When I get to death row, I hope that the let me choose @twix for my last meal. It’s like two last meals in one wrapper.

Super Sunday: Morbid and Tavya

Morbid

Morton Bidwell has a unique ability. He can transfer traits from any corpse he touches into another body. For example, if the corpse had knowledge of the location of a hidden treasure, Morton could touch the body, then touch another person and that person would know the location. He could transfer kung-fu, or he could transfer fingerprints, or if the body was superhuman, he could transfer super powers. With that last bit in mind, he has become Morbid, a supervillain who swoops in like a vulture when superheroes and villains die so that he can get their corpses.

The catch is, though, that Morton can’t transfer the traits into himself. He has to put them into someone else to get any use out of them. With that in mind, he has assembled an army of henchmen called the Nosferatroops. Mostly a group of criminals for hire, Morton tempts them in with promises of riches, but the first trait he transfers into them is blind loyalty taken from the corpse of his first Nosferatroop, who died to save his life. The result is a cadre of loyal superhuman soldiers.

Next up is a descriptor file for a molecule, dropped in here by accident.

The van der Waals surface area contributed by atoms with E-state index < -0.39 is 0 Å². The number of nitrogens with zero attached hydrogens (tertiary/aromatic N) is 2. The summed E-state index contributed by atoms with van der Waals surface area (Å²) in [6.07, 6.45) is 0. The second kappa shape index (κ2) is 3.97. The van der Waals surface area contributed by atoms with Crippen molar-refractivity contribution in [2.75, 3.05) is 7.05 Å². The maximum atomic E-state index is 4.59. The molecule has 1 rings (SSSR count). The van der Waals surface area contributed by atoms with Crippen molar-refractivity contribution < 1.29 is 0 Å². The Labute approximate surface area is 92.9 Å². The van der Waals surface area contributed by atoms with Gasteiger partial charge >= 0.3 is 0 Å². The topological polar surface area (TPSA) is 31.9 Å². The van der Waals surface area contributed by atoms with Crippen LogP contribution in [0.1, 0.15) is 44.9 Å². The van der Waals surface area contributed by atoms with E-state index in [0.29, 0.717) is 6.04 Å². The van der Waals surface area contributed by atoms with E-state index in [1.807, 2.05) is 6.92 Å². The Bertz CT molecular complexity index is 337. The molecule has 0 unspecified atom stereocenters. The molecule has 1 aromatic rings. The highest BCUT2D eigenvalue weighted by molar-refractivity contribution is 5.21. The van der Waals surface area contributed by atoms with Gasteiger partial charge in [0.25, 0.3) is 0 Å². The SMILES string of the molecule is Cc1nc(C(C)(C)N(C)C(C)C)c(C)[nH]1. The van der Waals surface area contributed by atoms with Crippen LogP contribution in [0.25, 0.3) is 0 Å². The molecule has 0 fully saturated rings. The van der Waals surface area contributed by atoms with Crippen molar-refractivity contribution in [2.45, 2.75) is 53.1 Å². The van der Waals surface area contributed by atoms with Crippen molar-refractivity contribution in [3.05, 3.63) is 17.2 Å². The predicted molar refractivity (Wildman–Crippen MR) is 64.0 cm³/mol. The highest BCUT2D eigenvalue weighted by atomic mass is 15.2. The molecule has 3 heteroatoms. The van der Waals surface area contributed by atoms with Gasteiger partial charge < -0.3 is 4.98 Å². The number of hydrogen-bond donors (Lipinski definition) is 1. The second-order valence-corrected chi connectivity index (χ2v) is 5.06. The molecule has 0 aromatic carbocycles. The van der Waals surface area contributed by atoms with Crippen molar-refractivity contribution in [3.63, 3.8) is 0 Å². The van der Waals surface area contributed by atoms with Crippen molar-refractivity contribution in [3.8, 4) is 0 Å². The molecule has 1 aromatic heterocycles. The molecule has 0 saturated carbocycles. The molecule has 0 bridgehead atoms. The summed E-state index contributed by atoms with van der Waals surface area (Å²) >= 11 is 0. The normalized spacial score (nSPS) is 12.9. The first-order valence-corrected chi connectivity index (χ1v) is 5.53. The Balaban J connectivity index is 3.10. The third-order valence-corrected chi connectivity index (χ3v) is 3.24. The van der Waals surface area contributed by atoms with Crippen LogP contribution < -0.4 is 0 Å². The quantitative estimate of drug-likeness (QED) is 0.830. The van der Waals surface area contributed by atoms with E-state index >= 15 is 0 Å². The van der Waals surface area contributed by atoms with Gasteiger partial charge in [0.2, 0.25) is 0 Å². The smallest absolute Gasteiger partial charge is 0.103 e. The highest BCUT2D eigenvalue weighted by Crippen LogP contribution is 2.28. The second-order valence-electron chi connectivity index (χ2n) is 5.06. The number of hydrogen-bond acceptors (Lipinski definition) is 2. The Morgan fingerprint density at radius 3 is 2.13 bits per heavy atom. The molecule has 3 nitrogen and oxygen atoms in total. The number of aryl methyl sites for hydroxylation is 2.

I thought up the name Nosferatroop sometime in the early 2000s and then created a supervillain to lead them. There’s at least some inspiration here from a Captain America villain called Dead Ringer.

Tavya

Tavya claims to be the exiled ruler of some mystical realm in another dimension. Her only goal in life is to get back home and she doesn’t care who she has to hurt to accomplish that goal. With the Wand of Wazoon she has access to all sorts of magical powers (which mostly amount to shooting energy blasts from her hands), but that isn’t enough to get her home. Unfortunately, most of her plans for returning home involve mystical rituals of human sacrifice or stealing vast quantities of precious metals or other crimes that Justice-Man has to stop. Honestly, he’s probably be willing to help her to find some less-evil way of returning to her home, but she refuses to accept his help.

Tavya is meant to evoke the kind of magicians that showed up in old Dr. Strange comics. Lots of alliteration and weird visuals would follow her around. Unlike all my other Justice-Man characters this month, she’s a fresh creation, rather than something from my notes. I just felt that there should be some new blood in here.

So that’s it for another month of Justice-Man characters. Next week, something else, I don’t know…

It’s weird how even now, in the 21st Century, nobody can explain how boats work. Truly they were an invention from a magical age.

Reminder: Data stored in paintings can expire after a few centuries, so be sure to back up your paintings.